FINDINGS OF FACT
The parties have entered into the following stipulations of facts that have been filed by the Court:
1. Stipulation of Facts between respondent and all petitioners (except Stephen J. Davis at docket No. 352-92). 2. Stipulation of Facts between Steven J. Davis and respondent. 3. Stipulation I. 4. Supplement to Stipulation I. 5. Stipulation II between respondent and petitioners Larry B. and Martha A. Parker. 6. Supplement to Stipulation II between respondent and petitioners Larry B. and Martha A. Parker. 7. Stipulation IV between respondent and all petitioners (except Stephen J. Davis at docket No. 352-92).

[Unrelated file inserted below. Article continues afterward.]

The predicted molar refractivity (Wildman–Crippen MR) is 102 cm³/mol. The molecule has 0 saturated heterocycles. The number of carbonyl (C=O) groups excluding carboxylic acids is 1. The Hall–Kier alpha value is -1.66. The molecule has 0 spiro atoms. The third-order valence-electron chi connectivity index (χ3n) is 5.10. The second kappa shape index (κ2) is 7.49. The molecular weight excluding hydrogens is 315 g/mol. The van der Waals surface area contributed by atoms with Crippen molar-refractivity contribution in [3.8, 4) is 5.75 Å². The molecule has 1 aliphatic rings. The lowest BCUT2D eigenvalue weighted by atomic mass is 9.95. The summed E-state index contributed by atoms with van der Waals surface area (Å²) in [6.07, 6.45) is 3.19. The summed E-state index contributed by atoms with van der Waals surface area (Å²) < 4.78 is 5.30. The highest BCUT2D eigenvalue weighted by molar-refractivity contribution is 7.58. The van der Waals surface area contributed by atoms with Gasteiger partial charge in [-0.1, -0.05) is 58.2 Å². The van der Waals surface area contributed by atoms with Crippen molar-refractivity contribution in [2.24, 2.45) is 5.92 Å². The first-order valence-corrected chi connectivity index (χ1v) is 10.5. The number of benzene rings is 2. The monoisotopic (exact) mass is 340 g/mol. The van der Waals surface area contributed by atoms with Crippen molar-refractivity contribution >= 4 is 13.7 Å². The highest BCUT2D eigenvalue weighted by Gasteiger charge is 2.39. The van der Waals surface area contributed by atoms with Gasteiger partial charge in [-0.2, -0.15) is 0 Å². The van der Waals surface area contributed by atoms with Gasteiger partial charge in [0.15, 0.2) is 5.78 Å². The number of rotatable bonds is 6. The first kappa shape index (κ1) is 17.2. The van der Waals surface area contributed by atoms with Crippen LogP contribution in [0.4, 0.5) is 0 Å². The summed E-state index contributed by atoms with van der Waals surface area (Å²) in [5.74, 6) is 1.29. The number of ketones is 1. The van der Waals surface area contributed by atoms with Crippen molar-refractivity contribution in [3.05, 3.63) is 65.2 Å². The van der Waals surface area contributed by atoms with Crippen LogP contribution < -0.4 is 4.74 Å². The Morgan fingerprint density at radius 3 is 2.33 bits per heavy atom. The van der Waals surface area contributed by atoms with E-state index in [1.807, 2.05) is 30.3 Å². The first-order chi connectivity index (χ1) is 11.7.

All stipulated facts contained in such stipulations are found as stipulated, and all such stipulations and attached exhibits are incorporated herein by this reference. Some of respondent's proposed findings of fact have been conceded by the daughters and, accordingly, are so found.
At the time the petitions in these cases were filed, the residence of the Parkers was in Houston, Texas, and the residences of Tracy, Teresa, and Davis were in Austin, Texas.
Parker married Betty Parker (Betty) during 1958, and they were divorced on March 12, 1982. Tracy and Teresa are the daughters of Parker and Betty. Tracy was born in 1965, and Teresa was born in 1960. Parker, Betty, and the daughters lived in California during the 1960's and early 1970's. In 1972, they moved to Houston, Texas, where Parker continues to reside. In 1983, following his divorce from Betty, Parker married Martha.